Monterrey, N.L. Mexico
February 5, 1998
El Norte, February 6, 1998.
By Xardiel Padilla
Like the good wines....
If good music really feeds the spirit, the 7,000 Monterrey souls that
attended last night the Deep Purple concert, must be very healthy with
the nutritive dose they got.
The English band made very clear why they keep their legend status: art
stays the same for decades and good songs never become old fashioned; even
as they left long time ago the ephymerous pop lists.
Several 70's songs, even one from 1968, were heard at the Auditorium invaded
by human beings that sang some of them furiously.
The quintet impressed opening with "Hush", the first great exit when Deep
Purple just started; 30 years had passed by and the song still sound current,
judging by what we hear.
Deep Purple, on this second trip to Monterrey (previous was in 1994), took from
their gold and platinum records some lesser known songs than their famous classics.
For those that only went to hear the "taan-taan-tann" of "Smoke on the Water",
were surprised by the richness of other songs, like "Into the Fire", "Ted the
Mechanic", "Pictures of Home", or "No One Came".
Besides the songs (they also included one of their next album, "Seventh Star"),
the instrumental execution came separated.
Youth is no longer one of their characteristics, but the five integrants are a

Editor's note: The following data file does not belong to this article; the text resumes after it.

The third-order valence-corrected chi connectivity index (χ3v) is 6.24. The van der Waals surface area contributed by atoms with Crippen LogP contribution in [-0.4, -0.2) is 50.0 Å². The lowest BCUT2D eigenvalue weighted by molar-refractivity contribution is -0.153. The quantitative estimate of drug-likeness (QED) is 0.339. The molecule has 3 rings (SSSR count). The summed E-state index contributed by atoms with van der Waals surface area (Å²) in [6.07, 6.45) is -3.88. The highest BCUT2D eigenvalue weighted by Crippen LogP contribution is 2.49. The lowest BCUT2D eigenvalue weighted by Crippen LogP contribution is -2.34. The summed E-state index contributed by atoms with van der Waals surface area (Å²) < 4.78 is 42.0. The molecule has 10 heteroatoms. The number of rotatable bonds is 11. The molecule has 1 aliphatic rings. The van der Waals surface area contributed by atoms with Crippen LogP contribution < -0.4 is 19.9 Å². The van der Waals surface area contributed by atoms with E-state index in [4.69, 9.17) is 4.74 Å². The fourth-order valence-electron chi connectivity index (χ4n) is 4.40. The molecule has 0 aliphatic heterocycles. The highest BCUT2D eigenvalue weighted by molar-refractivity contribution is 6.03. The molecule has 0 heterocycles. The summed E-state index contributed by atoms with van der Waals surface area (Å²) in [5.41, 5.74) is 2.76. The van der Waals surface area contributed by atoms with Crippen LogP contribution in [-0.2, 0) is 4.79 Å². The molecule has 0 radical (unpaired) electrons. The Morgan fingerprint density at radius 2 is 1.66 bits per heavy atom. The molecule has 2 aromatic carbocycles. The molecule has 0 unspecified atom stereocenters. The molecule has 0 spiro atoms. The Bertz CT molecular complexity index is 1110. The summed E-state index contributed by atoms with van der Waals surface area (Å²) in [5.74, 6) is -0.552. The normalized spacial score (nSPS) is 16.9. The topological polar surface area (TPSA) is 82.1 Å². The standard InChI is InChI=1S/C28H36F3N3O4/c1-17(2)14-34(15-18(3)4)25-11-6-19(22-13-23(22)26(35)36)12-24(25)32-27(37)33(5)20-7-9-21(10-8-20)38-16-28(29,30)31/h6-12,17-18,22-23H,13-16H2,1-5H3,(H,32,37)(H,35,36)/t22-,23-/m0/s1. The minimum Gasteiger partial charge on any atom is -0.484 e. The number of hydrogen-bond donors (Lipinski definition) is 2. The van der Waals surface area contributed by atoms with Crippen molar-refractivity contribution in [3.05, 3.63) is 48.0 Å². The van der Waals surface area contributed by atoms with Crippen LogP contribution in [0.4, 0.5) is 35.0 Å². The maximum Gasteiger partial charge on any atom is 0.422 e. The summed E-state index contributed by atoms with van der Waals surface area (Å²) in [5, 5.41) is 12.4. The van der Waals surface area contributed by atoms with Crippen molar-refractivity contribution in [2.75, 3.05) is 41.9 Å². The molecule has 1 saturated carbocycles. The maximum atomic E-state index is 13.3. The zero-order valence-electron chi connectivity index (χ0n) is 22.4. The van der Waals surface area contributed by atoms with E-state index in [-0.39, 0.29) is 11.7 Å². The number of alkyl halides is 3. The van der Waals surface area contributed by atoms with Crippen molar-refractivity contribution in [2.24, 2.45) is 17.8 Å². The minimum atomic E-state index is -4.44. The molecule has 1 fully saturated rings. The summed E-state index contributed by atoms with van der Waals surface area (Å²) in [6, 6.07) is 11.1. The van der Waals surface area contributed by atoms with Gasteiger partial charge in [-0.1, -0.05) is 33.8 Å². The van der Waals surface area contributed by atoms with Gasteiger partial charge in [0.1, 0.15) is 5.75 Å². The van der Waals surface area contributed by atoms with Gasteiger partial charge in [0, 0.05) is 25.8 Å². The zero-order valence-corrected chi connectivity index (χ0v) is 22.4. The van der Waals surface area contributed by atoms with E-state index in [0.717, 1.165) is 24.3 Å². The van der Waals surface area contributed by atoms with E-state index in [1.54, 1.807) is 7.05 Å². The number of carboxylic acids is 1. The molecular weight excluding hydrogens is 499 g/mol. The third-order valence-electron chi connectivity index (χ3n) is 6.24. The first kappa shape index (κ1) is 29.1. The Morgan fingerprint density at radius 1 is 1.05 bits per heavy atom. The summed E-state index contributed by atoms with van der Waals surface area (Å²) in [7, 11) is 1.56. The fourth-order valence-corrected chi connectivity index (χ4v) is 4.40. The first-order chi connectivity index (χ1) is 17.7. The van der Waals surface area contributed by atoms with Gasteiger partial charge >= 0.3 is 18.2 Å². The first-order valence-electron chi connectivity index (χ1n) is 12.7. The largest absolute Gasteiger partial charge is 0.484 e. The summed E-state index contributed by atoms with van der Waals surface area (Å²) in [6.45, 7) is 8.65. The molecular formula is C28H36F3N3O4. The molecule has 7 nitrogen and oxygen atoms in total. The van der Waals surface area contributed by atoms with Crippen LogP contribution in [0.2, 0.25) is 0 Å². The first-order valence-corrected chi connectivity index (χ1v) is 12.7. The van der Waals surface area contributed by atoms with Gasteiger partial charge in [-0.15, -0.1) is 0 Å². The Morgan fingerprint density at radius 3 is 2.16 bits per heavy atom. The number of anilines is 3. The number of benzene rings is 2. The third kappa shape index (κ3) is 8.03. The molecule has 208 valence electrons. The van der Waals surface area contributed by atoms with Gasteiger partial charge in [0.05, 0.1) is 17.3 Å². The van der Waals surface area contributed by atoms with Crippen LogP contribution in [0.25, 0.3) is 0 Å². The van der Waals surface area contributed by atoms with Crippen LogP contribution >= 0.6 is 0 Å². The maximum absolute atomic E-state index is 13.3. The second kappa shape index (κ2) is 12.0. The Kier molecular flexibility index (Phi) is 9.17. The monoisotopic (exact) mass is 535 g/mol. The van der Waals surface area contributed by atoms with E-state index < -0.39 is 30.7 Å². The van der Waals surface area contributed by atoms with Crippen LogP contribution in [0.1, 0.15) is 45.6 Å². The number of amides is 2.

masters on their own ground. Jon Lord, at the organ (now placed at the center
of the stage), Ian Paice on the Drums, Roger Glover, Bass, Ian Gillan, lead
vocals, and Steve Morse, guitar.
Every one had their moments of glory during the concert, but maybe the dialog between
the guitar and the organ were the most exciting.
The artistic weight of the five integrants is such that you could say they use
their music as their own scenography; when somebody plays like them, no fire,
make-up or show is required.
The audience, rich in 30's and 40's , and some younger fans, acclaimed the veteran
musicians during the entire journey, and in the key moments it became collective
Of the great songs that Deep Purple has contributed to the world musical heritage,
they played "Fireball", "Black Night", "Woman from Tokyo", and "Speed King", among
others that caused screaming and collective singing.
A very special moment ocurred when Morse briefly played some classic guitar riffs
of people like Santana, Hendrix and Zeppelin, and even "La Bamba"...and then started
"Smoke on the Water".
Morse, besides being a fast and technical guitar player, is intelligent: as a general
rule, he left intact the essential parts of the original Ritchie Blackmore solos.
By the end, deep Purple played a couple of classics, "Perfect strangers", and "Highway
Star"...almost two hours of the best hard rock ever...
As opening band, we had Cuca, a group from Guadalajara that started slow but later
improved their performance and the applause coming from the audience...
Translated and forwarded to The Highway Star by:
[ reviews | the highway star ]